The Truth About the Presidential Election and Your Portfolio

– Evan Shear, CFP® and Dale Crossley, JD, CrossleyShear Wealth Management

As we approach the last stretch of the 2020 presidential election, we know many of our clients and other investors are wondering how their portfolios will fare after a winner is declared. Typically, every candidate tries to woo voters by claiming they will make the economy stronger and that their rival will be bad news to the markets. As an investor, such talk will likely leave you wondering how the outcome of the election will affect your portfolio. So, what do the facts from historical data say?

The Party in the White House Doesn't Dictate the Performance of the Market
When it comes to the performance of the stock market, it doesn't matter which party wins the election. Data shows that in 19 of the past 23 election years from 1928 to 2016, the S&P 500 had a positive return of approximately 11%. Yet, we had both Republican and Democratic presidents in that period. Thanks to this data, no party can claim to have a better track record on market performance. However, stocks tend to do better when Congress is evenly split between Republicans and Democrats, most likely thanks to the checks and balances that this scenario provides.

Stay Invested Regardless of Who is in Power
During election periods, you are likely to see some signs of market volatility. This might tempt you to sell your investments and focus elsewhere. However, studies show that the portfolios that do best are those that stay invested regardless of the party in power. On the other hand, portfolios whose owners invested only when their preferred party was in office underperformed overwhelmingly. As an investor, it's wise to avoid moving in and out of the market based on how the political winds blow.

Don't Expect Radical Economic Changes that will Affect Your Portfolio
Sometimes we feel that a new candidate might introduce policies that will disrupt the markets significantly. However, this isn't exactly true. Regardless of any major policy changes introduced by new governments, the Dow Jones has typically averaged returns of around 10% each year over the past century.

Also, the outcome of major legislation is often unpredictable. For example, experts thought that the Affordable Care Act would make it difficult for small businesses to hire, but surprisingly over 8.6 million jobs have been created since 2010. Also, the Tax Cut and Jobs Act was created to boost business investments, yet its impact is yet to be felt.

Monetary Policy Matters More
Although we all expect the executive branch to be the driving force of the economy, it turns out that the feds play a bigger role. The monetary policies introduced by the Fed have more impact on the financial conditions, and data shows they can help or hurt any president regardless of their political affiliations. For instance, data shows that President Obama benefitted from generous interest rates during his term while President Trump was hurt by tighter measures during his first two years.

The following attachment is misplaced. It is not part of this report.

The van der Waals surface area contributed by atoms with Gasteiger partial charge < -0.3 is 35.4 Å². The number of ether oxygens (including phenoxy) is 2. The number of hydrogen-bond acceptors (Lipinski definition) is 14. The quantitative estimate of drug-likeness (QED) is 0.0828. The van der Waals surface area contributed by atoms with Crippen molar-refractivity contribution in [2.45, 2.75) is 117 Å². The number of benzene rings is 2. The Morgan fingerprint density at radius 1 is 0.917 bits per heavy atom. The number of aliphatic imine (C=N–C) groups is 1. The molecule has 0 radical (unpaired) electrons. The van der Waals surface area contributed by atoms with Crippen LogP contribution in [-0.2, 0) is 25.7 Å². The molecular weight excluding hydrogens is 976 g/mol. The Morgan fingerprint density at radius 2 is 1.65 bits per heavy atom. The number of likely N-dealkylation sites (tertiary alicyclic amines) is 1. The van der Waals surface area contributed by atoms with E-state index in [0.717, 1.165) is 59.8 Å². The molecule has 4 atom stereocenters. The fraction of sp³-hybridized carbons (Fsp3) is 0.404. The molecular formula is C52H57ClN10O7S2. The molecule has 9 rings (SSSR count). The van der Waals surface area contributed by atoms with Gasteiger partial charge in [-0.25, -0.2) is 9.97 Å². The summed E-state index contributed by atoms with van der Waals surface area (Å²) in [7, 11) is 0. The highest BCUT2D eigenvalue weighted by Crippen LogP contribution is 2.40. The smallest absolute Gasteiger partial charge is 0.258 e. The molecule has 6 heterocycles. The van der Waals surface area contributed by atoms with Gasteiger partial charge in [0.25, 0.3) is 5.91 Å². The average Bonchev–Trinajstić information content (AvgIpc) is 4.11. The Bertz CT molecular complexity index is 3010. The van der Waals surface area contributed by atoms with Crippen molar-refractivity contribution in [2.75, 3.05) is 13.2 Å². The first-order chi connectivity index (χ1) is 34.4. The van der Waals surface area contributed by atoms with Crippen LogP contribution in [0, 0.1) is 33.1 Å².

You Shouldn't be Overly Concerned About What Happens in Washington
The fact is, markets don't care much about the politics of the day. Some of the best market returns have been achieved even when an overwhelming number of voters polled felt the administration of the day was underperforming. Therefore, we don't believe our clients or any other investor should make their investments based upon what's happening on the political scene.

Key Takeaway
Although elections can have short-term effects on the stock markets, things typically return to normal after this period. It's okay to be concerned by some of the headlines and predictions, but don't be tempted to make an emotional decision. If you want to meet your investment goals, we believe that you should try to ignore the chatter, don't let politics drive your investment decisions and most importantly, focus on your long-term financial plan.


Any opinions are those of the author and not necessarily those of Raymond James. Expressions of opinion are as of this date and are subject to change without notice. There is no guarantee that these statements, opinions or forecasts provided herein will prove to be correct. Any information is not a complete summary or statement of all available data necessary for making an investment decision and does not constitute a recommendation. Investing involves risk and you may incur a profit or loss regardless of strategy selected. Past performance does not guarantee future results.

*Trust services offered through Raymond James Trust, N.A., a subsidiary of Raymond James Financial, Inc. CrossleyShear Wealth Management and CSsports are not registered broker dealers and are independent of Raymond James Financial Services. Securities offered through Raymond James Financial Services, Inc. Member FINRA/SIPC.

Investment advisory services are offered through Raymond James Financial Services Advisors, Inc. Certified Financial Planner Board of Standards Inc. owns the certification marks CFP®, CERTIFIED FINANCIAL PLANNER™, CFP® (with plaque design) and CFP® (with flame design) in the U.S., which it awards to individuals who successfully complete CFP Board’s initial and ongoing certification requirements.

Securities are offered through Raymond James Financial Services, Inc., member FINRA/SIPC. Investment advisory services offered through Raymond James Financial Services Advisors, Inc. CrossleyShear Wealth Management is not a registered broker/dealer and is independent of Raymond James Financial Services.

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